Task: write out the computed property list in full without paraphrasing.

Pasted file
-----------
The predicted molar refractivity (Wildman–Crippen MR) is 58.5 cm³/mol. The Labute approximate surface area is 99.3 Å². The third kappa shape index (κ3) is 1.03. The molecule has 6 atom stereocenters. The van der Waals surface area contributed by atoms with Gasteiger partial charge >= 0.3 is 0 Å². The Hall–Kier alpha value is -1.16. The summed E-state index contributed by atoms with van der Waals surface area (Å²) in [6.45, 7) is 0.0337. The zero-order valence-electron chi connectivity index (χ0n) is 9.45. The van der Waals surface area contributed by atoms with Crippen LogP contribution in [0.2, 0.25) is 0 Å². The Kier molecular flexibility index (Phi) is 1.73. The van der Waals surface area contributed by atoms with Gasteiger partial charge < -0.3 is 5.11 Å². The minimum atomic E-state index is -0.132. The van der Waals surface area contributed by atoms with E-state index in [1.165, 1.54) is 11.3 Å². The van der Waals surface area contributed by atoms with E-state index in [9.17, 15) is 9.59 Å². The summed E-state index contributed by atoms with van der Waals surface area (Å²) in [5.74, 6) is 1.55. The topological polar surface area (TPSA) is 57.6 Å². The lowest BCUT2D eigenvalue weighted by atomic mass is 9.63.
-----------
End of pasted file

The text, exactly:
The predicted molar refractivity (Wildman–Crippen MR) is 58.5 cm³/mol. The Labute approximate surface area is 99.3 Å². The third kappa shape index (κ3) is 1.03. The molecule has 6 atom stereocenters. The van der Waals surface area contributed by atoms with Gasteiger partial charge >= 0.3 is 0 Å². The Hall–Kier alpha value is -1.16. The summed E-state index contributed by atoms with van der Waals surface area (Å²) in [6.45, 7) is 0.0337. The zero-order valence-electron chi connectivity index (χ0n) is 9.45. The van der Waals surface area contributed by atoms with Crippen LogP contribution in [0.2, 0.25) is 0 Å². The Kier molecular flexibility index (Phi) is 1.73. The van der Waals surface area contributed by atoms with Gasteiger partial charge < -0.3 is 5.11 Å². The minimum atomic E-state index is -0.132. The van der Waals surface area contributed by atoms with E-state index in [1.165, 1.54) is 11.3 Å². The van der Waals surface area contributed by atoms with E-state index in [9.17, 15) is 9.59 Å². The summed E-state index contributed by atoms with van der Waals surface area (Å²) in [5.74, 6) is 1.55. The topological polar surface area (TPSA) is 57.6 Å². The lowest BCUT2D eigenvalue weighted by atomic mass is 9.63.